Margin Notes



Leah Johnson’s You Should See Me in a Crown is a trendy, quirky, endearing, and new, but also familiar, kind of story. After growing up feeling as though she never really “fit in”, losing her mom to a disease that now plagues her brother, and holding onto past hurts of abandonment, Liz Lighty is finally in her senior year of high school. With her sights set on being accepted to Pennington College to play in their orchestra and to study to become a doctor, Liz is ready to move out of her town and on with her life. This has been her plan for a very long time, and there is no backup plan.

When Liz is does not receive the scholarship she was counting on to pave the way to her future, she feels lost and confused. Refusing to give up on her dream, she decides to step out of her comfort zone and run for prom queen. If she wins, she will be awarded a scholarship that will secure her future plans once again. With a strong support team cheering her on, her determination to pursue her dreams, and a new love interest with the new girl who just moved into town, Liz’s life is about to get a whole lot more interesting, especially since she prefers to live in the shadows, unseen. Not only will running for prom queen force her to be in the school’s spotlight, both in person and online, but she will also need to find the confidence to face her fears, to live boldly, and to be open to love.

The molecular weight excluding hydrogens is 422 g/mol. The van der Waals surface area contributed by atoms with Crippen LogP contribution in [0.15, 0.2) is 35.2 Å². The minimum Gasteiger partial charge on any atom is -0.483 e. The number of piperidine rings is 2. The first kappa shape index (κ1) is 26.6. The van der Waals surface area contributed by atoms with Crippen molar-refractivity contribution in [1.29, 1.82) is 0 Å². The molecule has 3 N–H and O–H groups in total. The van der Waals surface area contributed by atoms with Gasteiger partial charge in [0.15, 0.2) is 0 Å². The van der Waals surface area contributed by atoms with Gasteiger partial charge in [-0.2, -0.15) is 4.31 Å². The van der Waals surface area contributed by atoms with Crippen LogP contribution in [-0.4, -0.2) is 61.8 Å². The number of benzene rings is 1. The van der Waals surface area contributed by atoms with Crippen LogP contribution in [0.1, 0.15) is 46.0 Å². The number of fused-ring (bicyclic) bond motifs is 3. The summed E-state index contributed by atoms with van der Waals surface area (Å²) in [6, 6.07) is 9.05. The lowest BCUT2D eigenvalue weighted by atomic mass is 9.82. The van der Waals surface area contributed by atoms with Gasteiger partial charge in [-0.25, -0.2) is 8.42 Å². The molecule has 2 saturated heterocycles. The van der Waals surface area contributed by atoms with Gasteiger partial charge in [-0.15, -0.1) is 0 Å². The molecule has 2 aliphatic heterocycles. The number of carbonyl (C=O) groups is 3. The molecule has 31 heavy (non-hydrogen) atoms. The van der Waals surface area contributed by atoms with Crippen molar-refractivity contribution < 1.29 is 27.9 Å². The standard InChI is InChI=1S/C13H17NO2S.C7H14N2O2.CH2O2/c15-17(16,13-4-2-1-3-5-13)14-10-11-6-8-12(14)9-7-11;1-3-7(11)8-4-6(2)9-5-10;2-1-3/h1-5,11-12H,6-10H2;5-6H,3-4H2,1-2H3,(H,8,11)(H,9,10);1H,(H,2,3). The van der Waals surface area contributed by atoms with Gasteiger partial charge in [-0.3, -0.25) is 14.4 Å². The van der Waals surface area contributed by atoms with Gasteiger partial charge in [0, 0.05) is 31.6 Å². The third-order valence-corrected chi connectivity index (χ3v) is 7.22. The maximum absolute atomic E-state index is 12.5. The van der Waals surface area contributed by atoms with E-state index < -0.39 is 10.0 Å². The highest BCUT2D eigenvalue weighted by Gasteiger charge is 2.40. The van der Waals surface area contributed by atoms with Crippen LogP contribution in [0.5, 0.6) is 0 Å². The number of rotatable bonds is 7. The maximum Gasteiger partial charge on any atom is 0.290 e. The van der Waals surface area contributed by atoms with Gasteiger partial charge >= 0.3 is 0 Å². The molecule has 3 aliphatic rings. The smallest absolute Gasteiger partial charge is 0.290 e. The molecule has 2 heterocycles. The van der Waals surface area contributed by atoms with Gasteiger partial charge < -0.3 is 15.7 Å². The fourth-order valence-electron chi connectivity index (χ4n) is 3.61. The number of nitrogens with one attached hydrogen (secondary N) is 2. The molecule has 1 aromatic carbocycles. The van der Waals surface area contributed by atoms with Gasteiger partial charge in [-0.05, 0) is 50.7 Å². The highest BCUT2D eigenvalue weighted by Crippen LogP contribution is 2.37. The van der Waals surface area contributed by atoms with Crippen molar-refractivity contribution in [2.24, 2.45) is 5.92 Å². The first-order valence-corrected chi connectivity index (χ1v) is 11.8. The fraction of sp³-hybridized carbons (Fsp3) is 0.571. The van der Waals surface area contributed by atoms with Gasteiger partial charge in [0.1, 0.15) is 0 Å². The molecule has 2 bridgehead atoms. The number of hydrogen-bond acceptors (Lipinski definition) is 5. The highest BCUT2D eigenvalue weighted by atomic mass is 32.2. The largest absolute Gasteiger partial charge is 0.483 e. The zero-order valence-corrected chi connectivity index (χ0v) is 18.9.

You Should See Me in a Crown reminds me of familiar storylines in many teenage television drama series, movies, or YA novels, such as Gossip Girl, The Fosters, Love, Simon, or even Dawson’s Creek (for those of us who are a little older!). Filled with friendship, struggle, and romance, this is sure to be a new popular title in your classrooms.

Katie Prescott is a teacher at FHS who loves reading, creating, and spending time with her family.



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